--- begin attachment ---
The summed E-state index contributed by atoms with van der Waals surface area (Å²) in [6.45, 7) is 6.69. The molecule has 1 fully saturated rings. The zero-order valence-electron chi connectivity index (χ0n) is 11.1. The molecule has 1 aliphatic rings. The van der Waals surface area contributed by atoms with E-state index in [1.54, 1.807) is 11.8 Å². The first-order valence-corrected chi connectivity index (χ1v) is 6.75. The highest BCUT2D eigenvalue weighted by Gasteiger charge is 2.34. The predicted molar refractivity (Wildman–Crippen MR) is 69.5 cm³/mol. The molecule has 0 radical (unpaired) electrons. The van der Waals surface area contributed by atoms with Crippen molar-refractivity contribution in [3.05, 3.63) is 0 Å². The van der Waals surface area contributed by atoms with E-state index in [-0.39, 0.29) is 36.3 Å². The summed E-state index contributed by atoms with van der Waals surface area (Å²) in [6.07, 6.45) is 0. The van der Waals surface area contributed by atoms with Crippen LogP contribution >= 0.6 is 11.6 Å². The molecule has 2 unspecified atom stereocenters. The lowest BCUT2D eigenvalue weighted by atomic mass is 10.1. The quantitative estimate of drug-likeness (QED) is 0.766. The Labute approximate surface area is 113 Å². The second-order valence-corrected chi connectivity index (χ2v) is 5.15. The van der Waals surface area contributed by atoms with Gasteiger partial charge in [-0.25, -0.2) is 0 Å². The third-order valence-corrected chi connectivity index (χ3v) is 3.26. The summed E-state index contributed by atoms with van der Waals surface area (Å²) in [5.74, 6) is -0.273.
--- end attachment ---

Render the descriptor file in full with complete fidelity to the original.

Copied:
The summed E-state index contributed by atoms with van der Waals surface area (Å²) in [6.45, 7) is 6.69. The molecule has 1 fully saturated rings. The zero-order valence-electron chi connectivity index (χ0n) is 11.1. The molecule has 1 aliphatic rings. The van der Waals surface area contributed by atoms with E-state index in [1.54, 1.807) is 11.8 Å². The first-order valence-corrected chi connectivity index (χ1v) is 6.75. The highest BCUT2D eigenvalue weighted by Gasteiger charge is 2.34. The predicted molar refractivity (Wildman–Crippen MR) is 69.5 cm³/mol. The molecule has 0 radical (unpaired) electrons. The van der Waals surface area contributed by atoms with Crippen molar-refractivity contribution in [3.05, 3.63) is 0 Å². The van der Waals surface area contributed by atoms with E-state index in [-0.39, 0.29) is 36.3 Å². The summed E-state index contributed by atoms with van der Waals surface area (Å²) in [6.07, 6.45) is 0. The van der Waals surface area contributed by atoms with Crippen LogP contribution >= 0.6 is 11.6 Å². The molecule has 2 unspecified atom stereocenters. The lowest BCUT2D eigenvalue weighted by atomic mass is 10.1. The quantitative estimate of drug-likeness (QED) is 0.766. The Labute approximate surface area is 113 Å². The second-order valence-corrected chi connectivity index (χ2v) is 5.15. The van der Waals surface area contributed by atoms with Gasteiger partial charge in [-0.25, -0.2) is 0 Å². The third-order valence-corrected chi connectivity index (χ3v) is 3.26. The summed E-state index contributed by atoms with van der Waals surface area (Å²) in [5.74, 6) is -0.273.